gms | German Medical Science

48th Meeting of the Particle Therapy Co-Operative Group

Particle Therapy Co-Operative Group (PTCOG)

28.09. - 03.10.2009, Heidelberg

Density scaling of the proton beam spectrum for analytic reconstruction of the SOBP

Meeting Abstract

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  • A. Guemnie Tafo - Fox Chase Cancer Center, Radiation Oncology, Philadelphia, USA

PTCOG 48. Meeting of the Particle Therapy Co-Operative Group. Heidelberg, 28.09.-03.10.2009. Düsseldorf: German Medical Science GMS Publishing House; 2009. Doc09ptcog077

DOI: 10.3205/09ptcog077, URN: urn:nbn:de:0183-09ptcog0772

Published: September 24, 2009

© 2009 Guemnie Tafo.
This is an Open Access article distributed under the terms of the Creative Commons Attribution License (http://creativecommons.org/licenses/by-nc-nd/3.0/deed.en). You are free: to Share – to copy, distribute and transmit the work, provided the original author and source are credited.


Outline

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Background: Proton therapy treatments allow for a better sparing of normal tissues and tumor coverage, mainly due to the Bragg peak dose deposition effect. The selection of the Spread Out Bragg Peak (SOBP) necessary for the treatment is performed using the distal and proximal edges of the tumor and rescaling this distance to an effective distance in water. MC simulation studies done in this work showed that in a divergent beam and low-density material, the proton spectrum yielding an SOBP distribution may significantly differ from that obtained using the stretching technique. Stretching of the SOBP calculated in water according to the water equivalent distance may lead to an underestimate of the dose for distal edge of the tumor in the case of a low density material and divergent beam. For this purpose, we derived an analytical formula that takes into account these parameters in the SOBP calculation.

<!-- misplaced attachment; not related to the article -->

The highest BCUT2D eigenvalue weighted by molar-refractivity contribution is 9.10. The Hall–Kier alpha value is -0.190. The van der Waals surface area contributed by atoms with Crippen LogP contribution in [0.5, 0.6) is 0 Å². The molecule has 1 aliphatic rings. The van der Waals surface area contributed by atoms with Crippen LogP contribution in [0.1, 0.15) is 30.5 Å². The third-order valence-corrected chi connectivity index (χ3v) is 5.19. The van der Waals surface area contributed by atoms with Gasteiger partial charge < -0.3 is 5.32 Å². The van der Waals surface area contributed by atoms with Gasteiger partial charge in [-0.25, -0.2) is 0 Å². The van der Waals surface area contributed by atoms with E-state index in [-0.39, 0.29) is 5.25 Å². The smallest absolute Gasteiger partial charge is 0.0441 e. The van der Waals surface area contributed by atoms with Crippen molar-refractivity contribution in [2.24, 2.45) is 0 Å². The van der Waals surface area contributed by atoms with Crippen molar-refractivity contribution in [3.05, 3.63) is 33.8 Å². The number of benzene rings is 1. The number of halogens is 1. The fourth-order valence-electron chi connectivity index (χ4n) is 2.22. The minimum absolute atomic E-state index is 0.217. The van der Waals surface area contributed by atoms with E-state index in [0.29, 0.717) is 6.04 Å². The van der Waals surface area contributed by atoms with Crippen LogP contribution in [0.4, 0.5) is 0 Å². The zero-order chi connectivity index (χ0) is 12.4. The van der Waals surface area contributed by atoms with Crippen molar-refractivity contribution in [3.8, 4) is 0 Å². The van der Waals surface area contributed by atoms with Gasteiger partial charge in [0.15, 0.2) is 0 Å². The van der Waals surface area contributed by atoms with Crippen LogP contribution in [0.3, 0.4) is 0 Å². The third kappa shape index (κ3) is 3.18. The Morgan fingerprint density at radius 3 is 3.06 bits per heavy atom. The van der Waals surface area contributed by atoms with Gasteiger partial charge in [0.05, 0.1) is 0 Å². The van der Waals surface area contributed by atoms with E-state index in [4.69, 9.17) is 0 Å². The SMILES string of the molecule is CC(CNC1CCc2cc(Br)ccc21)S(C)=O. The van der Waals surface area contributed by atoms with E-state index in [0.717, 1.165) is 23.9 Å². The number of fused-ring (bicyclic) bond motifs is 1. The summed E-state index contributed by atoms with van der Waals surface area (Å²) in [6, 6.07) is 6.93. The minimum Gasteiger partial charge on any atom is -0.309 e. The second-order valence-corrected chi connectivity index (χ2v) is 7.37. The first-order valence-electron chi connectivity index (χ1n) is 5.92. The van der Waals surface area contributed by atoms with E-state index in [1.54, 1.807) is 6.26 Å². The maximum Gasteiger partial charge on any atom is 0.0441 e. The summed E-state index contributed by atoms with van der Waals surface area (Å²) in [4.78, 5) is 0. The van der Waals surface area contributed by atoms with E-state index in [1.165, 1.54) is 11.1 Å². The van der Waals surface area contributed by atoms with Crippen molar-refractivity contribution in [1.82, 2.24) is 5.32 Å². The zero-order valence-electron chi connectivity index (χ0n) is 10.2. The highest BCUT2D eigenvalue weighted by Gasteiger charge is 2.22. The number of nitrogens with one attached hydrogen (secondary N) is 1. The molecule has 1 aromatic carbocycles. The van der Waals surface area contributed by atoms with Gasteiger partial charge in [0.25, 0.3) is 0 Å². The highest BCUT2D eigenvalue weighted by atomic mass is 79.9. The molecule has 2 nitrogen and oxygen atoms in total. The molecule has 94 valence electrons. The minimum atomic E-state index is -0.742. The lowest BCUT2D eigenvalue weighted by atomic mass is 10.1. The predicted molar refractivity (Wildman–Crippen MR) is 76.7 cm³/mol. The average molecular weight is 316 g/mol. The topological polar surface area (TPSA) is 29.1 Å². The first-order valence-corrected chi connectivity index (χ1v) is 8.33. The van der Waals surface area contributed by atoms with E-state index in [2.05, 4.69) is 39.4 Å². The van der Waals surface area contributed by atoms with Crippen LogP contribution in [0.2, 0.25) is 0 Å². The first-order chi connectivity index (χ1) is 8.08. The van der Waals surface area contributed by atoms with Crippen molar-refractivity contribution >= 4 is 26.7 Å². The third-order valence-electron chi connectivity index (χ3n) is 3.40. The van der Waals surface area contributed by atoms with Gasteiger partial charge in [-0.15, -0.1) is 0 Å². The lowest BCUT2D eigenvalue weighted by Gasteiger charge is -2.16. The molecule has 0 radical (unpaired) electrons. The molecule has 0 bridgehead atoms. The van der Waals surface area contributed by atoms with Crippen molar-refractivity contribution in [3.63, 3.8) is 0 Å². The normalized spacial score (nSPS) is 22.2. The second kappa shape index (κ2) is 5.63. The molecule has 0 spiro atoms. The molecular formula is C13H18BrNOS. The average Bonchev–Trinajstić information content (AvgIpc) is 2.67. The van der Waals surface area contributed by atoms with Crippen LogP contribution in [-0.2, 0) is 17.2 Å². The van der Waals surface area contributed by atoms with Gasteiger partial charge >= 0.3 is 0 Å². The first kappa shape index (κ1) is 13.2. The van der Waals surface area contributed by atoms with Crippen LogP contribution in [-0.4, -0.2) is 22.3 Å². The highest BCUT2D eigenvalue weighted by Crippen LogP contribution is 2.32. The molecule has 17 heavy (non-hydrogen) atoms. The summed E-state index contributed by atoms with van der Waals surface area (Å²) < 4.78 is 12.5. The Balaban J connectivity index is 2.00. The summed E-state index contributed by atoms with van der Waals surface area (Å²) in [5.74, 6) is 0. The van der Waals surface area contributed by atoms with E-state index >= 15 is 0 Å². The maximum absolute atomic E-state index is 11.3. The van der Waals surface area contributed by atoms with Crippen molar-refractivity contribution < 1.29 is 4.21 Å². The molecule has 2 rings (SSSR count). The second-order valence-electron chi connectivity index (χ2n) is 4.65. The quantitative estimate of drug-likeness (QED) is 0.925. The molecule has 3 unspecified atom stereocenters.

Method and materials: In a previous work, an SOBP spectrum for a parallel proton beam in water was derived. We revised this formula to make it applicable for different medium densities and beam divergences. The model provides very efficient generation of an SOBP spectrum, which accounts for tissue heterogeneities. It is shown that water-equivalent depth-dose scaling used in many treatment planning systems to account for tissue heterogeneity is inadequate. One has to recalculate the spectrum according to the medium density and beam divergence. We showed that the spectrum for the SOBP can be given by: F0(E0)=H(E0-Emin)H(Emax-E0)E0 μ/(Emax 2-E0 2)0.6 where μ is the density and SSD dependent factor. Numerical calculation and comparison with Monte Carlo code are in a good agreement.

Results: Simulations were performed using Fluka Monte Carlo code. We simulated mono energetic Bragg peaks between 90 and 105 MeV in lung ICRP uniform phantom with a density 1 and a density 0.2, using 10x10 cm2 field size and 100 SSD. Then we optimized the proton spectrum in the highest density material in order to obtain a clinical SOBP. We finally used the same spectrum with Bragg peaks calculated in a low-density material. Results of Figure 1 [Fig. 1] showed that the use of the same spectrum for two different density materials might lead to a decrease of the dose toward the distal edge of the tumor. Moreover, higher beam divergence of the proton beam results in more pronounced effect.

These results showed us the importance of recalculating the spectrum when using a low density material. To simplify this procedure, we developed an analytical formula, which takes into account the divergence of the beam (with the inverse square law) and the medium density.

Conclusion: An expression for the proton SOBP spectrum for passive scattering delivery method in hadron therapy for different density materials and beam divergences has been obtained. This could allow a very fast way of generation SOBP spectra for treatment purposes instead of using a water equivalent depth dose curve database.